And that’s not nearly the end of it. The article goes on for pages, describing experiments and qualities ascribed to water that have at some points been confirmed by experiment, but at other times defy explanation entirely. What’s so interesting about this article is, finally, is that it does something unexpected. It revels in mystery:
The fact is that, when we study water, we study dreams and myths. As Bachelard discerned, we conjure up reveries of birth, of milk and blood, of change and flux, of healing and succor, but also Poe’s nightmarish maelstrom and the deathly tug of the Styx. “One drop of powerful water,” he wrote, “suffices to create a world and to dissolve the night.” No microscope or spectrometer can contain all of that; it leaks off the slide and out of the frame, and flows everywhere.
This isn’t the first time I’ve noticed this interesting dance between faith and science happening. Another recent article mentioned the possibility of an extremely strong antibiotic being discovered recently thanks to “legends” about the earth at the grave of an Irish priest who was believed to be able to heal people. The scientist who was studying the soil made an interesting, and somewhat disappointing, statement:
“In the days before antibiotics, healing was a spiritual event,” he says. “Healthy people in the countryside got ill without any possibility of recovery. Any cure is miraculous, which is why it’s no coincidence that religion is interwoven with the healing arts.” He cites a priest who has dismissed the cure as paganism. “It is perhaps a bit of paradox that clergy could be on the side of the rationalists and the scientists on the side of the unknown,” he says.
However, he immediately seems to realize he may have gone too far into the realm of the a-scientific:
“People are actually seeking out the cure not because of Father McGirr’s prophecy, but because there has been some scientific investigation.”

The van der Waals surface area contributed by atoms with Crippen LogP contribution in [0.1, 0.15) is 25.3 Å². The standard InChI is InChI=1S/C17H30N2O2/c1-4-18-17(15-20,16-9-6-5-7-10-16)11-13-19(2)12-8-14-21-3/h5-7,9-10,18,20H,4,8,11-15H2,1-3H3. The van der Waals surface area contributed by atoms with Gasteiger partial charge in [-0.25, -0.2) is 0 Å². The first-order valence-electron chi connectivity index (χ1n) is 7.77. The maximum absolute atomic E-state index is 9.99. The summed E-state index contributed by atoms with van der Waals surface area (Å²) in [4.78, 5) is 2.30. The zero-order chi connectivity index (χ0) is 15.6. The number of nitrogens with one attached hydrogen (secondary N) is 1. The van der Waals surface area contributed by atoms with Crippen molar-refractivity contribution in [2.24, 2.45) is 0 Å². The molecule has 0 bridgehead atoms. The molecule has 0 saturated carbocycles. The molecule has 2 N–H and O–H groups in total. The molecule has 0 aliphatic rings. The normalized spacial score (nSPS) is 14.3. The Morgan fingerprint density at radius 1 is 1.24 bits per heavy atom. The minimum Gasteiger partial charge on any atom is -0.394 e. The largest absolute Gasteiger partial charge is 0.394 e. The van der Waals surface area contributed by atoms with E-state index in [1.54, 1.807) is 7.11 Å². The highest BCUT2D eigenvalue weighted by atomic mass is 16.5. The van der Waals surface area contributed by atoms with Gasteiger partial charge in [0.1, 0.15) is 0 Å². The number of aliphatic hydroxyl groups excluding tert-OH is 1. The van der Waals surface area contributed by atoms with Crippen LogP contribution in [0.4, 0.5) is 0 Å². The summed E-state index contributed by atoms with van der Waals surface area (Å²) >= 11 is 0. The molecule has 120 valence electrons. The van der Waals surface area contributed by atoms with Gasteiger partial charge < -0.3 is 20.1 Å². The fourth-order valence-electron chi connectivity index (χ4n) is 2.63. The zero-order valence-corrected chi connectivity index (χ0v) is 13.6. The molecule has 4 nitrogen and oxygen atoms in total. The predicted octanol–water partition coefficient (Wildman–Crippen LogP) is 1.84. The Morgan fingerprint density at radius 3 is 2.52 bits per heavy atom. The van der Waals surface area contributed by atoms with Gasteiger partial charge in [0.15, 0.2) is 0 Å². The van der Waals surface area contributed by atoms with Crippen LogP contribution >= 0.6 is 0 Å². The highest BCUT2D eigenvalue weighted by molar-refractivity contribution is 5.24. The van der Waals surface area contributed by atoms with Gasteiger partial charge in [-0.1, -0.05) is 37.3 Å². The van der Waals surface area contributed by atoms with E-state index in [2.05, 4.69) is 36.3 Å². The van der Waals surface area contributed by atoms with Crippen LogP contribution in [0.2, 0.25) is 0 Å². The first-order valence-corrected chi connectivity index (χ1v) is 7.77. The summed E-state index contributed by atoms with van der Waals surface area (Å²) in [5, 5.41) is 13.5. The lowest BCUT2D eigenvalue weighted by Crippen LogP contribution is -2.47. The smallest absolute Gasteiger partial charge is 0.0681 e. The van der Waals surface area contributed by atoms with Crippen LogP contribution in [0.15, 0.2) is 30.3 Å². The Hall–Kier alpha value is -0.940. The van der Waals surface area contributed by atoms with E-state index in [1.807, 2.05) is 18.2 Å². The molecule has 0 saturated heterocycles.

The Dance Between Science and Faith
I don’t think it accidental that the Irish scientist studying “healing soil” mentioned that the priest was skeptical about the possibility of the supernatural, while the scientist was curious. I’ve noticed it often. The religious often seem to feel a need to explain away the miraculous, as though believing in a “fake miracle” would somehow make them credulous fools. Sometimes, highly educated Orthodox will react to the announcement of a new myrrh-streaming icon, for example, with doubt.
But here, we see that good scientists (not the kinds that worship scientism), though resistant to admit any explanation that allows for the presence of the metaphysical, are still comfortable with mystery. It’s emblematic of a larger issue, I think, among us Christians. Sometimes, we are so convinced we know the answers to everything that we miss the miracle that passes us by in the shadows. But some scientists are so honest about their true calling–to explore the unknown–that they exhibit some signs of that openness to mystery that should more properly be a natural characteristic of the Christian.
No, the realms of science and faith should not be sundered completely. Clearly, they can complement each other. But that requires humility on both sides–openness to mystery on the part of the scientist and the Christian both.